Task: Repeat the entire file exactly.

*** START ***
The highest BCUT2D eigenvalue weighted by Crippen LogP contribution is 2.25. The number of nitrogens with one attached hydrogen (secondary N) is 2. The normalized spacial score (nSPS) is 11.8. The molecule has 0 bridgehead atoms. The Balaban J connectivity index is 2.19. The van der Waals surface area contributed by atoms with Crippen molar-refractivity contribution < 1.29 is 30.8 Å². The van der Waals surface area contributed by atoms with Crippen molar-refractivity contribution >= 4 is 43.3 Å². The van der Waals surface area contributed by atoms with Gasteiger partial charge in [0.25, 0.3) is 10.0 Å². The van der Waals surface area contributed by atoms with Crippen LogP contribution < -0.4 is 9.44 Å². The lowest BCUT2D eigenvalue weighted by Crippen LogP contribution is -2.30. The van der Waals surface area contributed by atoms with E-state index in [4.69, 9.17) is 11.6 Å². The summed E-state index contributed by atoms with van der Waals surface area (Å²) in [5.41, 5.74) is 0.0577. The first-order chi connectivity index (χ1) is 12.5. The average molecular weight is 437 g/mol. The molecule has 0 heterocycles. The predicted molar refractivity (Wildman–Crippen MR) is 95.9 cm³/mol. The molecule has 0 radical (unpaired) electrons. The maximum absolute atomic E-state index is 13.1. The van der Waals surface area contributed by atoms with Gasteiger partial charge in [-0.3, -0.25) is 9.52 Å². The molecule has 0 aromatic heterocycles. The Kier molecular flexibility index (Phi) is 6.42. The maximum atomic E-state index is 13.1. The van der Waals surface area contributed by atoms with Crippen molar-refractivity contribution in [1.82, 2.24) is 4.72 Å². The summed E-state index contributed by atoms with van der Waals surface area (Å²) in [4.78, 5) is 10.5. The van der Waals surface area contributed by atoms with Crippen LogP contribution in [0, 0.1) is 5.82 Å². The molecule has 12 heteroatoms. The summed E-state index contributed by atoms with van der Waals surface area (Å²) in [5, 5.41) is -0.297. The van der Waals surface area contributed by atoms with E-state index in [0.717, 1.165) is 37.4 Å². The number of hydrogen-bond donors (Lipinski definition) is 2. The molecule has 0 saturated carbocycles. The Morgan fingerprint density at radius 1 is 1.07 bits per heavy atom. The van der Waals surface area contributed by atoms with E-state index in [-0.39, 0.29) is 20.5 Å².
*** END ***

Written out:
The highest BCUT2D eigenvalue weighted by Crippen LogP contribution is 2.25. The number of nitrogens with one attached hydrogen (secondary N) is 2. The normalized spacial score (nSPS) is 11.8. The molecule has 0 bridgehead atoms. The Balaban J connectivity index is 2.19. The van der Waals surface area contributed by atoms with Crippen molar-refractivity contribution < 1.29 is 30.8 Å². The van der Waals surface area contributed by atoms with Crippen molar-refractivity contribution >= 4 is 43.3 Å². The van der Waals surface area contributed by atoms with Gasteiger partial charge in [0.25, 0.3) is 10.0 Å². The van der Waals surface area contributed by atoms with Crippen LogP contribution < -0.4 is 9.44 Å². The lowest BCUT2D eigenvalue weighted by Crippen LogP contribution is -2.30. The van der Waals surface area contributed by atoms with E-state index in [4.69, 9.17) is 11.6 Å². The summed E-state index contributed by atoms with van der Waals surface area (Å²) in [5.41, 5.74) is 0.0577. The first-order chi connectivity index (χ1) is 12.5. The average molecular weight is 437 g/mol. The molecule has 0 heterocycles. The predicted molar refractivity (Wildman–Crippen MR) is 95.9 cm³/mol. The molecule has 0 radical (unpaired) electrons. The maximum absolute atomic E-state index is 13.1. The van der Waals surface area contributed by atoms with Gasteiger partial charge in [-0.3, -0.25) is 9.52 Å². The molecule has 0 aromatic heterocycles. The Kier molecular flexibility index (Phi) is 6.42. The maximum atomic E-state index is 13.1. The van der Waals surface area contributed by atoms with Crippen molar-refractivity contribution in [1.82, 2.24) is 4.72 Å². The summed E-state index contributed by atoms with van der Waals surface area (Å²) in [4.78, 5) is 10.5. The van der Waals surface area contributed by atoms with Crippen LogP contribution in [0, 0.1) is 5.82 Å². The molecule has 12 heteroatoms. The summed E-state index contributed by atoms with van der Waals surface area (Å²) in [5, 5.41) is -0.297. The van der Waals surface area contributed by atoms with E-state index in [0.717, 1.165) is 37.4 Å². The number of hydrogen-bond donors (Lipinski definition) is 2. The molecule has 0 saturated carbocycles. The Morgan fingerprint density at radius 1 is 1.07 bits per heavy atom. The van der Waals surface area contributed by atoms with E-state index in [-0.39, 0.29) is 20.5 Å².